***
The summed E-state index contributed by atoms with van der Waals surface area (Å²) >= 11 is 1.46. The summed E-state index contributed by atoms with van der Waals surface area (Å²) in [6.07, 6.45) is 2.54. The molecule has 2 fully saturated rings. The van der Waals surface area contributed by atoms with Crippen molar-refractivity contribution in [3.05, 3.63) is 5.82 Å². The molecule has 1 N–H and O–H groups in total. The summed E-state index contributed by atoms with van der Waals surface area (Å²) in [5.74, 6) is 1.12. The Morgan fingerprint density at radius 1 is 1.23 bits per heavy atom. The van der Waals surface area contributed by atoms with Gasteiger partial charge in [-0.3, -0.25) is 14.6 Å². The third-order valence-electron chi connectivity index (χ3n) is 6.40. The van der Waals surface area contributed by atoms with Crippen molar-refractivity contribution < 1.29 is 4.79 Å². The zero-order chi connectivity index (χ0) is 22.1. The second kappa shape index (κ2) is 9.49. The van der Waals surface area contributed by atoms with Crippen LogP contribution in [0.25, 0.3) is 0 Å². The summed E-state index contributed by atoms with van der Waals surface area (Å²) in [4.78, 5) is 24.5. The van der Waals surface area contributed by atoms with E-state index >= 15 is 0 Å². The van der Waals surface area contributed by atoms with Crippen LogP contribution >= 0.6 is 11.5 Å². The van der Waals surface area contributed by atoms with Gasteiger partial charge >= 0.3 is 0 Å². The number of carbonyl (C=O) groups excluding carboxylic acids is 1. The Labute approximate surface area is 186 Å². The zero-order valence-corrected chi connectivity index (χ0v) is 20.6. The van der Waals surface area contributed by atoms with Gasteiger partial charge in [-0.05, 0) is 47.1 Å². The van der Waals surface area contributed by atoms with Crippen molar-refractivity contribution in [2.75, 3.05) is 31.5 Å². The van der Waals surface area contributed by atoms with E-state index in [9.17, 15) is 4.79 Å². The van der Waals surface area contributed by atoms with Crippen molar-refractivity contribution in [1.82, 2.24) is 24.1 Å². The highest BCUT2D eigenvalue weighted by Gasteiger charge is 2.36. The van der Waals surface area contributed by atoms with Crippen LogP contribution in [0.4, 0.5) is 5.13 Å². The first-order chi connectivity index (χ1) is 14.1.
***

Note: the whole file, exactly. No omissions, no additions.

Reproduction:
The summed E-state index contributed by atoms with van der Waals surface area (Å²) >= 11 is 1.46. The summed E-state index contributed by atoms with van der Waals surface area (Å²) in [6.07, 6.45) is 2.54. The molecule has 2 fully saturated rings. The van der Waals surface area contributed by atoms with Crippen molar-refractivity contribution in [3.05, 3.63) is 5.82 Å². The molecule has 1 N–H and O–H groups in total. The summed E-state index contributed by atoms with van der Waals surface area (Å²) in [5.74, 6) is 1.12. The Morgan fingerprint density at radius 1 is 1.23 bits per heavy atom. The van der Waals surface area contributed by atoms with Gasteiger partial charge in [-0.3, -0.25) is 14.6 Å². The third-order valence-electron chi connectivity index (χ3n) is 6.40. The van der Waals surface area contributed by atoms with Crippen molar-refractivity contribution < 1.29 is 4.79 Å². The zero-order chi connectivity index (χ0) is 22.1. The second kappa shape index (κ2) is 9.49. The van der Waals surface area contributed by atoms with Crippen LogP contribution in [0.25, 0.3) is 0 Å². The summed E-state index contributed by atoms with van der Waals surface area (Å²) in [4.78, 5) is 24.5. The van der Waals surface area contributed by atoms with E-state index >= 15 is 0 Å². The van der Waals surface area contributed by atoms with Crippen LogP contribution >= 0.6 is 11.5 Å². The van der Waals surface area contributed by atoms with Gasteiger partial charge >= 0.3 is 0 Å². The number of carbonyl (C=O) groups excluding carboxylic acids is 1. The Labute approximate surface area is 186 Å². The zero-order valence-corrected chi connectivity index (χ0v) is 20.6. The van der Waals surface area contributed by atoms with Gasteiger partial charge in [-0.05, 0) is 47.1 Å². The van der Waals surface area contributed by atoms with Crippen molar-refractivity contribution in [2.75, 3.05) is 31.5 Å². The van der Waals surface area contributed by atoms with E-state index in [9.17, 15) is 4.79 Å². The van der Waals surface area contributed by atoms with Crippen molar-refractivity contribution in [1.82, 2.24) is 24.1 Å². The highest BCUT2D eigenvalue weighted by Gasteiger charge is 2.36. The van der Waals surface area contributed by atoms with Crippen LogP contribution in [0.4, 0.5) is 5.13 Å². The first-order chi connectivity index (χ1) is 14.1.